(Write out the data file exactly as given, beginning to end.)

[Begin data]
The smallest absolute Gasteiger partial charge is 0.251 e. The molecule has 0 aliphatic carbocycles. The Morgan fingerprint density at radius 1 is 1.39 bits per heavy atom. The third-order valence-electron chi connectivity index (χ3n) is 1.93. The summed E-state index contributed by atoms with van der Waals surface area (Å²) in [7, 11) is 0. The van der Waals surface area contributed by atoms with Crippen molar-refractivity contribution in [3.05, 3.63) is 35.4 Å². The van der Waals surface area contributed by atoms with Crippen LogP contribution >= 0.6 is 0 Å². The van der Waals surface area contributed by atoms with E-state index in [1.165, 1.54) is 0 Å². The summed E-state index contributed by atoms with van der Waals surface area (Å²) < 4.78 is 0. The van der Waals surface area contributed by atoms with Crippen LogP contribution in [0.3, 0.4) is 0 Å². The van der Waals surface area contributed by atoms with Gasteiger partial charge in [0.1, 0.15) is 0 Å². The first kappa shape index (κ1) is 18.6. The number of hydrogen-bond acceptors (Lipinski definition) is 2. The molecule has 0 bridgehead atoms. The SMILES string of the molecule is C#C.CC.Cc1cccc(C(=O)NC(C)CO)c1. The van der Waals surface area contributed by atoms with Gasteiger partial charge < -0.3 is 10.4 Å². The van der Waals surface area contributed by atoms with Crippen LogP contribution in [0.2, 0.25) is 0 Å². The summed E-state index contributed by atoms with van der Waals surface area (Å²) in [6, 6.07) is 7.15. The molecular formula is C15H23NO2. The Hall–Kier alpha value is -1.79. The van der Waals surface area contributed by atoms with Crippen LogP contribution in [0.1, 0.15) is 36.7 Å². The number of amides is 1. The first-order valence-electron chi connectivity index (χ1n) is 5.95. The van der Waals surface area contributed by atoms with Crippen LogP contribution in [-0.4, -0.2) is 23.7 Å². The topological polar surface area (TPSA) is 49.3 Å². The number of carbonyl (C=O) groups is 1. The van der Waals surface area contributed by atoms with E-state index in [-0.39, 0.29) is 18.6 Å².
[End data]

The smallest absolute Gasteiger partial charge is 0.251 e. The molecule has 0 aliphatic carbocycles. The Morgan fingerprint density at radius 1 is 1.39 bits per heavy atom. The third-order valence-electron chi connectivity index (χ3n) is 1.93. The summed E-state index contributed by atoms with van der Waals surface area (Å²) in [7, 11) is 0. The van der Waals surface area contributed by atoms with Crippen molar-refractivity contribution in [3.05, 3.63) is 35.4 Å². The van der Waals surface area contributed by atoms with Crippen LogP contribution >= 0.6 is 0 Å². The van der Waals surface area contributed by atoms with E-state index in [1.165, 1.54) is 0 Å². The summed E-state index contributed by atoms with van der Waals surface area (Å²) < 4.78 is 0. The van der Waals surface area contributed by atoms with Crippen LogP contribution in [0.3, 0.4) is 0 Å². The van der Waals surface area contributed by atoms with Gasteiger partial charge in [0.1, 0.15) is 0 Å². The first kappa shape index (κ1) is 18.6. The number of hydrogen-bond acceptors (Lipinski definition) is 2. The molecule has 0 bridgehead atoms. The SMILES string of the molecule is C#C.CC.Cc1cccc(C(=O)NC(C)CO)c1. The van der Waals surface area contributed by atoms with Gasteiger partial charge < -0.3 is 10.4 Å². The van der Waals surface area contributed by atoms with Crippen LogP contribution in [0.2, 0.25) is 0 Å². The summed E-state index contributed by atoms with van der Waals surface area (Å²) in [6, 6.07) is 7.15. The molecular formula is C15H23NO2. The Hall–Kier alpha value is -1.79. The van der Waals surface area contributed by atoms with Crippen LogP contribution in [0.1, 0.15) is 36.7 Å². The number of amides is 1. The first-order valence-electron chi connectivity index (χ1n) is 5.95. The van der Waals surface area contributed by atoms with Crippen LogP contribution in [-0.4, -0.2) is 23.7 Å². The topological polar surface area (TPSA) is 49.3 Å². The number of carbonyl (C=O) groups is 1. The van der Waals surface area contributed by atoms with E-state index in [-0.39, 0.29) is 18.6 Å².